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Simply Fit, by Cindy Haskin-Popp, will help you make physical activity a part of everyday life. The health benefits of regular exercise and overall daily physical activity will be discussed. Fun, practical and easy-to-follow tips on an exercise program will be shared, as will the most current research. Fitness tips for families and seniors, on fitness centers and on buying proper and affordable equipment will be regularly given. 

Thursday, December 23, 2010

Holiday Food Safety

Baked ham, roasted potatoes, plum pudding and gingerbread men, among other traditional food fare, help to create the holiday spirit felt this time of year--a joy that you don't want dampened by unwanted guests. That is, foodborne bacteria. From your kitchen counter to the holiday buffet table, foodborne illness-producing bacteria can set up house and quickly take over. The best way to avoid their presence is to not invite them in the first place.

The USDA's Food Safety and Inspection Service offers these tips to avoid foodborne bacteria from crashing your party:
  • Keep Your Hands Clean--wash your hands before and after touching food, especially raw eggs, fish, poultry, and meat.
  • Avoid Cross Contamination--Use separate plates and utensils for raw and cooked foods.  Also, use separate cutting boards for chopping vegetables and raw meat.  Juices left on surfaces from raw meats can contain bacteria that will contaminate untainted foods that are placed on them.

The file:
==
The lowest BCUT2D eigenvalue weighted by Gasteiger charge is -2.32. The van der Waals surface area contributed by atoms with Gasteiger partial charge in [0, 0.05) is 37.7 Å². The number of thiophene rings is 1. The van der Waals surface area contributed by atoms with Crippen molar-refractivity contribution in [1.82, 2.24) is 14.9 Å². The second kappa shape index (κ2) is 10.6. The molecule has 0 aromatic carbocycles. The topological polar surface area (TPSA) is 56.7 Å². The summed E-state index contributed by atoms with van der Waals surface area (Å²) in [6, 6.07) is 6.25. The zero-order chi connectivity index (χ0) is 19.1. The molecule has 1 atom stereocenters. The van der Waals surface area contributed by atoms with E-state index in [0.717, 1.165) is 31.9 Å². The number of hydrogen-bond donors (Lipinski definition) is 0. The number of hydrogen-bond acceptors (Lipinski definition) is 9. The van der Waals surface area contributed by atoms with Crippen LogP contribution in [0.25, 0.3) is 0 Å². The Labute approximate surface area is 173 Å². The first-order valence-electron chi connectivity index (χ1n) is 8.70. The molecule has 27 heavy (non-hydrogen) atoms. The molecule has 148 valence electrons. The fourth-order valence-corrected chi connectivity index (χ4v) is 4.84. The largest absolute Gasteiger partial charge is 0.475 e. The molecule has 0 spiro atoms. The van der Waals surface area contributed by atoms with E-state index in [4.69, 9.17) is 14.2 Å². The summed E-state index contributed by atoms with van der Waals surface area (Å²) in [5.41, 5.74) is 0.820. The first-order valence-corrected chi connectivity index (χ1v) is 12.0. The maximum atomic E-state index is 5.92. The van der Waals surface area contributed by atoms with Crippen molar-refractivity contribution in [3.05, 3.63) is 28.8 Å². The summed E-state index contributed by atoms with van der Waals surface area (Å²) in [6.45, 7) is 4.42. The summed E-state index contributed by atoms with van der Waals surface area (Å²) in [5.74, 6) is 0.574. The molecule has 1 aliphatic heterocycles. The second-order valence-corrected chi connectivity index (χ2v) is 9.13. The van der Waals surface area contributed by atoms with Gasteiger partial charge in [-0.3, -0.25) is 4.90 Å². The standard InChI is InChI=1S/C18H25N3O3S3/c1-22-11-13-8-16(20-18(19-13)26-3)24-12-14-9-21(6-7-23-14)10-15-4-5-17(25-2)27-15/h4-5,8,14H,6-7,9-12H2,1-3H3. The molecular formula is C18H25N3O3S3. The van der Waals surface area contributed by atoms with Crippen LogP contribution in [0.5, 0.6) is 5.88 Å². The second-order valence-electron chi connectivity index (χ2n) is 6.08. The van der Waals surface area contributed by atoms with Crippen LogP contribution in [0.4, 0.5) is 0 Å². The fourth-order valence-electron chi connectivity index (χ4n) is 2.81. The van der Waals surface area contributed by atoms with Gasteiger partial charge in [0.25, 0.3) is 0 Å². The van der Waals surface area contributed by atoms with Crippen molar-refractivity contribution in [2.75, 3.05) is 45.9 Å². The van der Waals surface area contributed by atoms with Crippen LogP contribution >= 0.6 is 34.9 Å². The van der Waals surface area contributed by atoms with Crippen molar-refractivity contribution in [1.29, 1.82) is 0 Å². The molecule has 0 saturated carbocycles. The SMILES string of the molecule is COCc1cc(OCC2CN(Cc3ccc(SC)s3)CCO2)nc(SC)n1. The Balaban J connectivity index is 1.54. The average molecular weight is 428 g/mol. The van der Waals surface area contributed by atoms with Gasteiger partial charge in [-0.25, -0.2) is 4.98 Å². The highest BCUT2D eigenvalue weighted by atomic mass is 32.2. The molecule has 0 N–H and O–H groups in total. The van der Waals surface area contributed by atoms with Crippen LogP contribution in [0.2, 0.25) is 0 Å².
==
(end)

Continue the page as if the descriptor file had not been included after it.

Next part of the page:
• Be Mindful of Proper Cooking Temperatures--Undercooked foods may harbor bacteria that can make you sick. To make sure these organisms are killed off during the cooking process, heat roasts and steaks of beef and lamb to an internal temperature of 145 degrees Fahrenheit; ground beef and lamb to an internal temperature of 160 degrees Fahrenheit; and all poultry to an internal temperature of 165 degrees Fahrenheit. 
  • Host a Smart Buffet Table--"Keep hot foods hot and cold foods cold." Serve hot foods in chafing dishes or on warming trays to keep them at temperatures above 140 degrees Fahrenheit.  Serve cold foods in shallow dishes and use nesting trays under which bowls of ice can be kept to keep foods cool at temperatures of 40 degrees Fahrenheit or below. Furthermore, ensure each dish has a serving utensil to avoid guests from using their fingers to serve themselves. And, when replenishing food on the buffet table, use fresh serving dishes rather than using those that had food sitting in them to avoid cross contamination. Discard any foods that have been left out for two hours or more at room temperature. 
For more information about foodborne illnesses and their prevention visit the website of the Food Safety and Inspection Service.

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